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Deputy CIO Takes Over in Illinois, Ricker Moves to CGI

Jennifer Ricker stepped down as secretary of the Department of Innovation and Technology on Monday. As her deputy, Brandon Ragle, takes over the role, Ricker reflects on her time in the position.

Illinois Chief Information Officer Jennifer Ricker
Government Technology/David Kidd
Jennifer Ricker, a longtime staple in Illinois government, announced her next steps after she stepped down from heading the state’s Department of Innovation and Technology (DoIT) on Monday. She will be joining the IT and business consulting firm CGI.

“What’s exciting about it for me is that it’s brand new,” Ricker told Government Technology in an interview Monday. She added that she will be working on CGI’s new customer success program.

Ricker’s role at DoIT will be filled immediately by Brandon Ragle, who became DoIT's deputy CIO and assistant secretary in July. Prior to that, he was chief of enterprise applications at the department, a role he came into after spending 14 years working in IT at the Illinois Department of Insurance, according to his LinkedIn profile.

Ragle is currently serving in an acting capacity, with a permanent replacement still not finalized. The long-term replacement will need to be appointed by Illinois Gov. J.B. Pritzker and confirmed by the state Senate.

When asked about the parts of her job at DoIT she was most proud of, Ricker pointed to efforts in increasing accessibility and supplier diversity within the department.

In 2022, Ricker hired the state’s first chief information accessibility officer, who is responsible for ensuring that the state’s information systems are accessible to people with disabilities. This position works with disability advocates, employees and residents with disabilities as well as private-sector partners.

“When everything shifted to remote, there was almost no way to access government services other than online,” Ricker said. “Seeing all those challenges as they presented themselves really turned my attention to building an IT accessibility office.”

Ricker also launched an office focused on supplier diversity, which is meant to help meet statewide goals to increase business between the state and businesses owned by women, minorities and people with disabilities.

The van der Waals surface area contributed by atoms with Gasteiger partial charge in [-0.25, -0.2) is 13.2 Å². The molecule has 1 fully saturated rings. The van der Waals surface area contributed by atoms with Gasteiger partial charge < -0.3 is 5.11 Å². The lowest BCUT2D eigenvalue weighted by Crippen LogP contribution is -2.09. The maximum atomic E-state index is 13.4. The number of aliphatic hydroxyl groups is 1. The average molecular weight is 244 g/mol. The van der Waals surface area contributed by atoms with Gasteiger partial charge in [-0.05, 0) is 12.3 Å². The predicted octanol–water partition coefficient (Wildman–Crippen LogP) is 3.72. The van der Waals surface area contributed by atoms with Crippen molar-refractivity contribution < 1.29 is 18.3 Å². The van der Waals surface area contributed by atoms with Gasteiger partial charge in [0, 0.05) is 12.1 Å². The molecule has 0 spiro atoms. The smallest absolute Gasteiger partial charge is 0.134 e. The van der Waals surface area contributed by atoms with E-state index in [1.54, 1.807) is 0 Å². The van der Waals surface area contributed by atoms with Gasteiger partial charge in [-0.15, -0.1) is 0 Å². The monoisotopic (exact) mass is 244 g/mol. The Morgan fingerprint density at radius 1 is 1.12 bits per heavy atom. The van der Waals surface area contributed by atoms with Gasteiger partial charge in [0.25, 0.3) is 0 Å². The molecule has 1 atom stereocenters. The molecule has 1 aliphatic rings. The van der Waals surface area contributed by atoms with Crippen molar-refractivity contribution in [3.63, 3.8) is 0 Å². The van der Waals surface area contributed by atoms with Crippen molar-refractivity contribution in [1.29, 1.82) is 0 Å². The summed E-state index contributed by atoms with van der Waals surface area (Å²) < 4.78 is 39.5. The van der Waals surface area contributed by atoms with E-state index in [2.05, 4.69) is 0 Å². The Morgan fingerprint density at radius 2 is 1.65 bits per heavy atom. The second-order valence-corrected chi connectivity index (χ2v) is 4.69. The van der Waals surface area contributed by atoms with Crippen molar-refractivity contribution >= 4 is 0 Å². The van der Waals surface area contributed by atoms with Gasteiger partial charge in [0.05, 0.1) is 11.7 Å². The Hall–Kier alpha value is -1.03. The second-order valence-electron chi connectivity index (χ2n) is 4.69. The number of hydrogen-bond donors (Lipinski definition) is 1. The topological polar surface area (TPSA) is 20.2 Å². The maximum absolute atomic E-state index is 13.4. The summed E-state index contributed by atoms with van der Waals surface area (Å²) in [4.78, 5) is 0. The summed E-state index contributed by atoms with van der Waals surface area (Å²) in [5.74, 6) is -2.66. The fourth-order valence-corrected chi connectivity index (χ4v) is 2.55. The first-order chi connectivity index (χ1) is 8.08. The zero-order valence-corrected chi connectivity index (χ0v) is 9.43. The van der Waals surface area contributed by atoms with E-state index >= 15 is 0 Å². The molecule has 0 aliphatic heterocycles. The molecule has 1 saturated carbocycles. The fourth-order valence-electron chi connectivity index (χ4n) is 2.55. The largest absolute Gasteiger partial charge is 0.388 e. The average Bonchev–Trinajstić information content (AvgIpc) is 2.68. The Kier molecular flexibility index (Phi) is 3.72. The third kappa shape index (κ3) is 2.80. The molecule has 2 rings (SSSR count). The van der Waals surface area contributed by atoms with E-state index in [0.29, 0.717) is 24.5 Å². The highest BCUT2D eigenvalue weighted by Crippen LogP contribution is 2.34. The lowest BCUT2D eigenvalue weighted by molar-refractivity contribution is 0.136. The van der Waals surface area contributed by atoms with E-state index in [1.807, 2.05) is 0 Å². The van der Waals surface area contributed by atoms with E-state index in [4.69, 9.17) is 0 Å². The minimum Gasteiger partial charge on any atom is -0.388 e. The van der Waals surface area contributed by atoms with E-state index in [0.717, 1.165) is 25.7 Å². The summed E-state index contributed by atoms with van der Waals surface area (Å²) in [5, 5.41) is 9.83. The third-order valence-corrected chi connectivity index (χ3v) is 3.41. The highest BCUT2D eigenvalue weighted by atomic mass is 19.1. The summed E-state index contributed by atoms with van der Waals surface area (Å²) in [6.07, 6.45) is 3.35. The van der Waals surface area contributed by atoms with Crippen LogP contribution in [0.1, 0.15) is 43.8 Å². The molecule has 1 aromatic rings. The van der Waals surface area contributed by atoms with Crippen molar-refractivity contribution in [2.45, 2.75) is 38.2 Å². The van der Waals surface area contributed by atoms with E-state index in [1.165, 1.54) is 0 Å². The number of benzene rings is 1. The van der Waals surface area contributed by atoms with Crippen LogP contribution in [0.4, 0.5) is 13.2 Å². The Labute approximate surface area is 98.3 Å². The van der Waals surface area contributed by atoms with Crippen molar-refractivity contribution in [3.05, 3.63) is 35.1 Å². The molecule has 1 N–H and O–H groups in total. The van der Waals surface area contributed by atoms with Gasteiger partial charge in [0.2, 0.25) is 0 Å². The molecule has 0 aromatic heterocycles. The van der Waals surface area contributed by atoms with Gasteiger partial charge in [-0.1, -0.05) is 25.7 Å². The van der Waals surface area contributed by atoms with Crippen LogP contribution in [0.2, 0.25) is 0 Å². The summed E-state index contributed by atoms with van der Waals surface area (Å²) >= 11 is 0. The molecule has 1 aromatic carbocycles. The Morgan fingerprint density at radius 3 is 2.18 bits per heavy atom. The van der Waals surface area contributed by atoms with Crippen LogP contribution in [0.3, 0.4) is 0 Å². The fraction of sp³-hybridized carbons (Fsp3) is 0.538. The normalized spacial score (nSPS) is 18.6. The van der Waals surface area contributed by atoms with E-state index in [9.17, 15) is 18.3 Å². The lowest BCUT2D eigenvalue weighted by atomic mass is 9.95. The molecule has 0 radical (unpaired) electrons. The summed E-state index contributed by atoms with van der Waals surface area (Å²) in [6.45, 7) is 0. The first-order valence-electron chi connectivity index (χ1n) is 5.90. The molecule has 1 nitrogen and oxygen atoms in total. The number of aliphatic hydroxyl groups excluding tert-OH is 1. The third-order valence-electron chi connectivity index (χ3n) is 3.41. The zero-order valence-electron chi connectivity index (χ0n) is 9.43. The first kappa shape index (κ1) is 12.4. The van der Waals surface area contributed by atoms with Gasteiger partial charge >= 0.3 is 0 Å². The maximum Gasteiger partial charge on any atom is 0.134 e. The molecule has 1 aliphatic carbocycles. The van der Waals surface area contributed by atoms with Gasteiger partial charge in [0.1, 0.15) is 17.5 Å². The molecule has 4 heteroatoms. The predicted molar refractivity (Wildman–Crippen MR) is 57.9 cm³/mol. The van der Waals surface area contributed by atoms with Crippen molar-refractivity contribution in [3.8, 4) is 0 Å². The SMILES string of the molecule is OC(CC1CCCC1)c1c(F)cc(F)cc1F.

“It was really about looking holistically to create opportunities,” said Ricker.

Ricker also worked on modernization efforts such as finalizing the state’s transition to a new enterprise resource planning finance platform and beginning the process of upgrading the state’s human resources systems.

A few months ago, Ricker also began to move some state identity management systems to a new centralized login. This program, called ILogin, will allow employees and state constituents to use a single sign-on for multiple state services.

In late 2021, it was rolled out for the state’s Department of Employment Security amid a nationwide surge in pandemic-era unemployment fraud. It has since been rolled out to other state programs and Ricker said the department will continue to work on it.

“It’s not very often that you get security enhancements combined together with, in the long term, a better user experience,” Ricker said.

As a longtime leader in state government who is headed to the private sector after more than two decades, Ricker had some advice for others entering the gov tech space: Get good information about your customers.

“Talk to your people,” she said. “Talk to your customers, talk to the other agencies you service, find out what their pain points are, talk to their customers and find out what their pain points are, talk to your own people internally.”

From there, Ricker said it’s critical to use that information to find actionable steps you can take.

“Every state has their own uniqueness about what are the roadblocks, what are the tripping points that are preventing you from actually getting the outcomes you want,” she said. “From there, you have to bucket things into ‘what are the things I have 0 percent chance of changing’ and ‘what are the things that maybe I can make some progress [on].’”
Andrew Adams is a data reporter for Government Technology. He holds a bachelor’s degree in communication from the Illinois Institute of Technology and a master’s degree in public affairs reporting from the University of Illinois Springfield.